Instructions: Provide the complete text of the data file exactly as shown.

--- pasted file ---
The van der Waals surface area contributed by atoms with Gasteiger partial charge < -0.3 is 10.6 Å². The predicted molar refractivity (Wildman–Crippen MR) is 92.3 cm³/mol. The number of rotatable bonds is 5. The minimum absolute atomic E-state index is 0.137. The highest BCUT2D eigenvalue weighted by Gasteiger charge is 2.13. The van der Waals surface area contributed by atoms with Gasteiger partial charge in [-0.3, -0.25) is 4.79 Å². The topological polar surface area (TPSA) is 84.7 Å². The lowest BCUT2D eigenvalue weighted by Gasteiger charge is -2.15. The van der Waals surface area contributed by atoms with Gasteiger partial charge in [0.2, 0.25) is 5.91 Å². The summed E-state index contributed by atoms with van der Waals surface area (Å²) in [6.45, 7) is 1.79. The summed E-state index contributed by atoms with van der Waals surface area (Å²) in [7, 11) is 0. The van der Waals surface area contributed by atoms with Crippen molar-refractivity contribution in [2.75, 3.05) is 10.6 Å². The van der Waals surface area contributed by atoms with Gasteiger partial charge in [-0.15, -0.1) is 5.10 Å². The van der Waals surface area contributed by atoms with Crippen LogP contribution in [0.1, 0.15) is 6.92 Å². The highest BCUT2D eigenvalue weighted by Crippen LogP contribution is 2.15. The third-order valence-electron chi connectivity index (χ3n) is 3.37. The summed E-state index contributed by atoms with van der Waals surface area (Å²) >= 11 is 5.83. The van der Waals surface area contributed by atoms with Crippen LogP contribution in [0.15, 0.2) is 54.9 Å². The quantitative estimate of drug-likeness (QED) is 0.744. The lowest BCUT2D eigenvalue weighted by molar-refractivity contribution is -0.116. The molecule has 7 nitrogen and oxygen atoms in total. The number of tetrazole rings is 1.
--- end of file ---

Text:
The van der Waals surface area contributed by atoms with Gasteiger partial charge < -0.3 is 10.6 Å². The predicted molar refractivity (Wildman–Crippen MR) is 92.3 cm³/mol. The number of rotatable bonds is 5. The minimum absolute atomic E-state index is 0.137. The highest BCUT2D eigenvalue weighted by Gasteiger charge is 2.13. The van der Waals surface area contributed by atoms with Gasteiger partial charge in [-0.3, -0.25) is 4.79 Å². The topological polar surface area (TPSA) is 84.7 Å². The lowest BCUT2D eigenvalue weighted by Gasteiger charge is -2.15. The van der Waals surface area contributed by atoms with Gasteiger partial charge in [0.2, 0.25) is 5.91 Å². The summed E-state index contributed by atoms with van der Waals surface area (Å²) in [6.45, 7) is 1.79. The summed E-state index contributed by atoms with van der Waals surface area (Å²) in [7, 11) is 0. The van der Waals surface area contributed by atoms with Crippen molar-refractivity contribution in [2.75, 3.05) is 10.6 Å². The van der Waals surface area contributed by atoms with Gasteiger partial charge in [-0.15, -0.1) is 5.10 Å². The van der Waals surface area contributed by atoms with Crippen LogP contribution in [0.1, 0.15) is 6.92 Å². The highest BCUT2D eigenvalue weighted by Crippen LogP contribution is 2.15. The third-order valence-electron chi connectivity index (χ3n) is 3.37. The summed E-state index contributed by atoms with van der Waals surface area (Å²) >= 11 is 5.83. The van der Waals surface area contributed by atoms with Crippen LogP contribution in [0.15, 0.2) is 54.9 Å². The quantitative estimate of drug-likeness (QED) is 0.744. The lowest BCUT2D eigenvalue weighted by molar-refractivity contribution is -0.116. The molecule has 7 nitrogen and oxygen atoms in total. The number of tetrazole rings is 1.